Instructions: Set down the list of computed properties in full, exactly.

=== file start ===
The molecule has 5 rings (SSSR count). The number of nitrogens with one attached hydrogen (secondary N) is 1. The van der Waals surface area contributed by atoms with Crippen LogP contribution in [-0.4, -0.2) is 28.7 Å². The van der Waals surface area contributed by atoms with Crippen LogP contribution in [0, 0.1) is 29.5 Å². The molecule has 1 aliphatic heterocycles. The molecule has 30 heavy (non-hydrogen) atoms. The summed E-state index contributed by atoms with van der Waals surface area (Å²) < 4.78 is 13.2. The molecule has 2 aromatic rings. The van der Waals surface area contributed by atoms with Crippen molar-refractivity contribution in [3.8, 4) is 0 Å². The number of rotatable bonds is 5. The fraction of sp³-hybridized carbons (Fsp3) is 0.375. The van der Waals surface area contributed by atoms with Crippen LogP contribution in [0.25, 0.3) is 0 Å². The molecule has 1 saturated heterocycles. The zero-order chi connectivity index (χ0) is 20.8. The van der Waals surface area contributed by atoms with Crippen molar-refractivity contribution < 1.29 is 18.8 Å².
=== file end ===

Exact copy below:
The molecule has 5 rings (SSSR count). The number of nitrogens with one attached hydrogen (secondary N) is 1. The van der Waals surface area contributed by atoms with Crippen LogP contribution in [-0.4, -0.2) is 28.7 Å². The van der Waals surface area contributed by atoms with Crippen LogP contribution in [0, 0.1) is 29.5 Å². The molecule has 1 aliphatic heterocycles. The molecule has 30 heavy (non-hydrogen) atoms. The summed E-state index contributed by atoms with van der Waals surface area (Å²) < 4.78 is 13.2. The molecule has 2 aromatic rings. The van der Waals surface area contributed by atoms with Crippen molar-refractivity contribution in [3.8, 4) is 0 Å². The number of rotatable bonds is 5. The fraction of sp³-hybridized carbons (Fsp3) is 0.375. The van der Waals surface area contributed by atoms with Crippen LogP contribution in [0.25, 0.3) is 0 Å². The molecule has 1 saturated heterocycles. The zero-order chi connectivity index (χ0) is 20.8. The van der Waals surface area contributed by atoms with Crippen molar-refractivity contribution < 1.29 is 18.8 Å².